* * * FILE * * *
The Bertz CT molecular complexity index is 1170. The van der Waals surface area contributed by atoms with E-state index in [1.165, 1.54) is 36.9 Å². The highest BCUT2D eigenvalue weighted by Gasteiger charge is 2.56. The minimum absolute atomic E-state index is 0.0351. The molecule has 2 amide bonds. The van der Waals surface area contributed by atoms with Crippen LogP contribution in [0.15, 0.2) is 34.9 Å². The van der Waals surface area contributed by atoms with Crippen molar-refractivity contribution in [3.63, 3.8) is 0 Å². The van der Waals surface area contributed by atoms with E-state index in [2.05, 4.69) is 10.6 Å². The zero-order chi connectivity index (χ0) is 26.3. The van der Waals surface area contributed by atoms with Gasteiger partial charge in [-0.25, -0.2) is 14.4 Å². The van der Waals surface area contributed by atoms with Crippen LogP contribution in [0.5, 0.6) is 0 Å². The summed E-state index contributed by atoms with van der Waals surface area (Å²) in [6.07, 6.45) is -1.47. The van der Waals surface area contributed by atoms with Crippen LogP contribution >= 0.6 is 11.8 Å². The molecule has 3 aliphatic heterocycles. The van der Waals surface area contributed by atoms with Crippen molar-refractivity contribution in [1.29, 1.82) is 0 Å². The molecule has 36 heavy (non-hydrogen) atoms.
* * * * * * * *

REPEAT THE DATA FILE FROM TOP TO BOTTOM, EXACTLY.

The Bertz CT molecular complexity index is 1170. The van der Waals surface area contributed by atoms with E-state index in [1.165, 1.54) is 36.9 Å². The highest BCUT2D eigenvalue weighted by Gasteiger charge is 2.56. The minimum absolute atomic E-state index is 0.0351. The molecule has 2 amide bonds. The van der Waals surface area contributed by atoms with Crippen LogP contribution in [0.15, 0.2) is 34.9 Å². The van der Waals surface area contributed by atoms with Crippen molar-refractivity contribution in [3.63, 3.8) is 0 Å². The van der Waals surface area contributed by atoms with E-state index in [2.05, 4.69) is 10.6 Å². The zero-order chi connectivity index (χ0) is 26.3. The van der Waals surface area contributed by atoms with Gasteiger partial charge in [-0.25, -0.2) is 14.4 Å². The van der Waals surface area contributed by atoms with Crippen LogP contribution in [0.5, 0.6) is 0 Å². The summed E-state index contributed by atoms with van der Waals surface area (Å²) in [6.07, 6.45) is -1.47. The van der Waals surface area contributed by atoms with Crippen LogP contribution >= 0.6 is 11.8 Å². The molecule has 3 aliphatic heterocycles. The van der Waals surface area contributed by atoms with Crippen molar-refractivity contribution in [1.29, 1.82) is 0 Å². The molecule has 36 heavy (non-hydrogen) atoms.